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Five people are running in a race. The first one to finish [#permalink]
13 Mar 2012, 19:15

1

This post received KUDOS

2

This post was BOOKMARKED

00:00

A

B

C

D

E

Difficulty:

15% (low)

Question Stats:

70% (01:32) correct
30% (00:36) wrong based on 142 sessions

Five people are running in a race. The first one to finish wins a gold medal, the second wins a silver medal and the third wins a bronze medal. How many different arrangements of medal winners, in order from first to third, are possible?

Re: permutations & Combinations [#permalink]
13 Mar 2012, 20:14

2

This post received KUDOS

same type of question where order doesn't matter

Five people are running in a race. The first three to finish win gift certificates. How many different groups of people could win the gift certificates? _________________

Press +1 Kudos rather than saying thanks which is more helpful infact..

Re: Five people are running in a race. The first one to finish [#permalink]
23 Mar 2012, 01:08

2

This post received KUDOS

Expert's post

1

This post was BOOKMARKED

pappueshwar wrote:

hey all, whats the answer?

i got it as 60 . is that wrong ?

OA is given under the spoiler in the initial post.

Five people are running in a race. The first one to finish wins a gold medal, the second wins a silver medal and the third wins a bronze medal. How many different arrangements of medal winners, in order from first to third, are possible? A. 5 B. 10 C. 60 D. 120 E. 125

\(C^3_5*3!=60\), where \(C^3_5\) is ways to select the group of 3 winners out of 5 contestants and 3! is ways to arranging them (alternately you can just do \(P^3_5=60\)).

Re: Five people are running in a race. The first one to finish [#permalink]
18 Oct 2013, 00:15

Bunuel wrote:

pappueshwar wrote:

hey all, whats the answer?

i got it as 60 . is that wrong ?

OA is given under the spoiler in the initial post.

Five people are running in a race. The first one to finish wins a gold medal, the second wins a silver medal and the third wins a bronze medal. How many different arrangements of medal winners, in order from first to third, are possible? A. 5 B. 10 C. 60 D. 120 E. 125

\(C^3_5*3!=60\), where \(C^3_5\) is ways to select the group of 3 winners out of 5 contestants and 3! is ways to arranging them (alternately you can just do \(P^3_5=60\)).

Answer: C.

Hope it helps.

Hello Bunuel,

I didn't understand why you used \(P^3_5=60\) to solve this question. Also, the actual evaluation of it seems to get me - I know this is a silly point but I still get it wrong -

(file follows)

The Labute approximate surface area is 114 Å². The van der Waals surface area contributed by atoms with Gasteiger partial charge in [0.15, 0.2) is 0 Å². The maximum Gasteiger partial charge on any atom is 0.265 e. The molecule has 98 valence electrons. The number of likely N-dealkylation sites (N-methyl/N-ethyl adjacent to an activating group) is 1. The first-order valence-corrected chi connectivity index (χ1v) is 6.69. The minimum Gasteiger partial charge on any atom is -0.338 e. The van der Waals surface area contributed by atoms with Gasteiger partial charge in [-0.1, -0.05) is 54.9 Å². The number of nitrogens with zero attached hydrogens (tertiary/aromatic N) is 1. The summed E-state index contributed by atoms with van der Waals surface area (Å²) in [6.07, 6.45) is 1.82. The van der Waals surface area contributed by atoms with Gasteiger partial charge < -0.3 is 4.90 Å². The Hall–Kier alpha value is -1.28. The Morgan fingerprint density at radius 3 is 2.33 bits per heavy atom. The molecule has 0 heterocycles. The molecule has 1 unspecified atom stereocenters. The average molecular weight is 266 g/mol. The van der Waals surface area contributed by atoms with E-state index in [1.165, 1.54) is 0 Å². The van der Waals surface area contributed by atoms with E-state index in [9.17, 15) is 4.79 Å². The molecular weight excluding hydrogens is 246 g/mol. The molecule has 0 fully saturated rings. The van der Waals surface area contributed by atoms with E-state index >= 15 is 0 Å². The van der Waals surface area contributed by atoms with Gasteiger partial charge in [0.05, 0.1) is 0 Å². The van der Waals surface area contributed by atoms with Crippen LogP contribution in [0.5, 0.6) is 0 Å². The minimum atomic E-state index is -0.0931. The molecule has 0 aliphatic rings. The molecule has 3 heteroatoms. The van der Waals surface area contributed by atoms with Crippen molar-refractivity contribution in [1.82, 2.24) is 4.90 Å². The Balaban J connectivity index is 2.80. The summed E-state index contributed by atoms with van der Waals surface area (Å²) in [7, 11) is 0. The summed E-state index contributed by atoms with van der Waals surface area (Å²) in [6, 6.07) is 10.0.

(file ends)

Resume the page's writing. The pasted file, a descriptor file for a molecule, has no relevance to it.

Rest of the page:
I evaluate as follows:

\(P^3_5\)= 5!/3! = 5*4*3*2*1/ 3*2*1 = 20. where am I going wrong? _________________

Re: Five people are running in a race. The first one to finish [#permalink]
18 Oct 2013, 04:37

Expert's post

SaraLotfy wrote:

Bunuel wrote:

pappueshwar wrote:

hey all, whats the answer?

i got it as 60 . is that wrong ?

OA is given under the spoiler in the initial post.

Five people are running in a race. The first one to finish wins a gold medal, the second wins a silver medal and the third wins a bronze medal. How many different arrangements of medal winners, in order from first to third, are possible? A. 5 B. 10 C. 60 D. 120 E. 125

\(C^3_5*3!=60\), where \(C^3_5\) is ways to select the group of 3 winners out of 5 contestants and 3! is ways to arranging them (alternately you can just do \(P^3_5=60\)).

Answer: C.

Hope it helps.

Hello Bunuel,

I didn't understand why you used \(P^3_5=60\) to solve this question. Also, the actual evaluation of it seems to get me - I know this is a silly point but I still get it wrong -

I evaluate as follows:

\(P^3_5\)= 5!/3! = 5*4*3*2*1/ 3*2*1 = 20. where am I going wrong?

First of all \(P^n_k=\frac{n!}{(n-k)!}\), thus \(P^3_5=5!/(5-3)!=60\).

Next, consider the runners to be A, B, C, D and E.

\(P^3_5\) gives all different ordered triplets from 5: ABC ACB BAC BCA CAB CBA

Re: Five people are running in a race. The first one to finish [#permalink]
30 Oct 2014, 08:20

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Thanks to another GMAT Club member, I have just discovered this valuable topic, yet it had no discussion for over a year. I am now bumping it up - doing my job. I think you may find it valuable (esp those replies with Kudos).

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Back to hometown after a short trip to New Delhi for my visa appointment. Whoever tells you that the toughest part gets over once you get an admit is...